When World War II broke out, Milne left his studies and tried to join the army, but failed the medical examination. His father used his influence to get Milne a position with the second training battalion of the Royal Engineers. He received his commission in July 1942 and was posted to the Middle East and Italy.
While serving abroad, he began to resent what he saw as his father's exploitation of his childhood, and came to hate the books that had thrust him into the public eye. After being discharged from the army, he went back to Cambridge to complete his studies, graduating with a Third Class Honours degree in English.
On 24 July 1948, Milne married his first cousin, Lesley de Sélincourt. His mother disliked the marriage, partly because she did not get along with her brother, Lesley's father Aubrey. She had wanted her son to marry his childhood friend, Anne Darlington.
In 1951, Milne and his wife moved to Dartmouth to found the Harbour Bookshop. This turned out to be a success, though his mother had thought the decision odd, as Milne did not seem to like "business", and as a bookseller would regularly have to meet Pooh fans. While both of these issues did at times cause them frustration, Milne and his wife ran their bookshop for many years without any help from royalties from sales of the Pooh books. After he retired from the bookshop, his wife and a business partner opened a secondhand bookshop.
Milne occasionally visited his father after the elder Milne became ill, but once his father died, he did not see his mother during the 15 years that passed before her death; even when she was on her deathbed, she refused to see her son. A few months after his father's death in 1956, Christopher's daughter Clare was born and diagnosed with severe cerebral palsy. She later ran a charity for the disabled called the Clare Milne Trust.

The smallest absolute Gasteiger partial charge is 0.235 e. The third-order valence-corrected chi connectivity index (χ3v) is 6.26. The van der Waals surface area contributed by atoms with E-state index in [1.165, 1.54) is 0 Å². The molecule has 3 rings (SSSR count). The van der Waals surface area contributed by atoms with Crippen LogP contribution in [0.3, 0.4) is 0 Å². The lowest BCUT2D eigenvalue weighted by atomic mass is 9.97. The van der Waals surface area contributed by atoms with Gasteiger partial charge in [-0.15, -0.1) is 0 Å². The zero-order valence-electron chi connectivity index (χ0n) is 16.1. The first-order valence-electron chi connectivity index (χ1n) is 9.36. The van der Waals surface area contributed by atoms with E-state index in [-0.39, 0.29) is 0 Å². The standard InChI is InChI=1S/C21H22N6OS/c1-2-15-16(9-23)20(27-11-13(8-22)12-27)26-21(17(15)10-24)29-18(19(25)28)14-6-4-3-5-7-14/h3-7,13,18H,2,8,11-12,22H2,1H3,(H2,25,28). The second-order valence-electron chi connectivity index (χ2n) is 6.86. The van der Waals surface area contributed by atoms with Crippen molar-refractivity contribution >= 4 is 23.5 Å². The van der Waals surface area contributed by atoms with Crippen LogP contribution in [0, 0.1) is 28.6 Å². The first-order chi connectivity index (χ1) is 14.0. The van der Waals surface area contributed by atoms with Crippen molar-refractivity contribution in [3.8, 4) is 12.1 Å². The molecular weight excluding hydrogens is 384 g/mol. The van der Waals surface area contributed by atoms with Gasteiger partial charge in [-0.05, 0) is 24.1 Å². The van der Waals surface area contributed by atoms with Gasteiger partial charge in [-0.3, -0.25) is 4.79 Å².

In 1974, Milne published the first of three autobiographical books. The Enchanted Places gave an account of his childhood and of the problems he had encountered because of the Pooh books. Milne gave the original stuffed animals that inspired the Pooh characters to the books' editor, who in turn donated them to the New York Public Library; Marjorie Taylor (in her book Imaginary Companions and the Children Who Create Them) recounts how many were disappointed at this, and Milne had to explain that he preferred to concentrate on the things that currently interested him. He disliked the idea of Winnie-the-Pooh being commercialised.
Milne lived for some years with myasthenia gravis, and died in his sleep on 20 April 1996 at Totnes, Devon, aged 75. After his death he was described by one newspaper as a "dedicated atheist".
Christopher only had one child, a daughter named Clare, who suffered from cerebral palsy for her entire life but led several charitable endeavors for the disease. She died in 2012 at the age of 56 from natural causes due to a heart abnormality.
Milne is portrayed by Will Tilston and Alex Lawther in Goodbye Christopher Robin, an upcoming drama "inspired by" his relationship with his father.